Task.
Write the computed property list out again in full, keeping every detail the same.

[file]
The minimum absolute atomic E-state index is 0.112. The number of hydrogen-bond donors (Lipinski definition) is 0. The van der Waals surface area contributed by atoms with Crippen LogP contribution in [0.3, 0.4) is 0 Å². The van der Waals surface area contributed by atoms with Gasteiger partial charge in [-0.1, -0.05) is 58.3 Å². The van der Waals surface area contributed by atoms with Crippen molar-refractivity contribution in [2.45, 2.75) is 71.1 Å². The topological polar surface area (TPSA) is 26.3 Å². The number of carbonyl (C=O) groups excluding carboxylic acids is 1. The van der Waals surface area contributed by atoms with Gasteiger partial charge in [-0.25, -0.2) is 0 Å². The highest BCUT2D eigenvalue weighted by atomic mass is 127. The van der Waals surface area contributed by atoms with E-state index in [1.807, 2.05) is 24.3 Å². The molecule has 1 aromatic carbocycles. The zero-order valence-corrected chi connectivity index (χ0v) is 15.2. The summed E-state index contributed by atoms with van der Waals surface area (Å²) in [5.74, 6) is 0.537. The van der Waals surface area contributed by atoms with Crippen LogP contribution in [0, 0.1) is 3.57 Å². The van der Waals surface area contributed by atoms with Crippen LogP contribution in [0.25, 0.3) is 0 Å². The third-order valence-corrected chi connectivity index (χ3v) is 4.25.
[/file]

The minimum absolute atomic E-state index is 0.112. The number of hydrogen-bond donors (Lipinski definition) is 0. The van der Waals surface area contributed by atoms with Crippen LogP contribution in [0.3, 0.4) is 0 Å². The van der Waals surface area contributed by atoms with Gasteiger partial charge in [-0.1, -0.05) is 58.3 Å². The van der Waals surface area contributed by atoms with Crippen molar-refractivity contribution in [2.45, 2.75) is 71.1 Å². The topological polar surface area (TPSA) is 26.3 Å². The number of carbonyl (C=O) groups excluding carboxylic acids is 1. The van der Waals surface area contributed by atoms with Gasteiger partial charge in [-0.25, -0.2) is 0 Å². The highest BCUT2D eigenvalue weighted by atomic mass is 127. The van der Waals surface area contributed by atoms with E-state index in [1.807, 2.05) is 24.3 Å². The molecule has 1 aromatic carbocycles. The zero-order valence-corrected chi connectivity index (χ0v) is 15.2. The summed E-state index contributed by atoms with van der Waals surface area (Å²) in [5.74, 6) is 0.537. The van der Waals surface area contributed by atoms with Crippen LogP contribution in [0, 0.1) is 3.57 Å². The van der Waals surface area contributed by atoms with Crippen LogP contribution in [0.25, 0.3) is 0 Å². The third-order valence-corrected chi connectivity index (χ3v) is 4.25.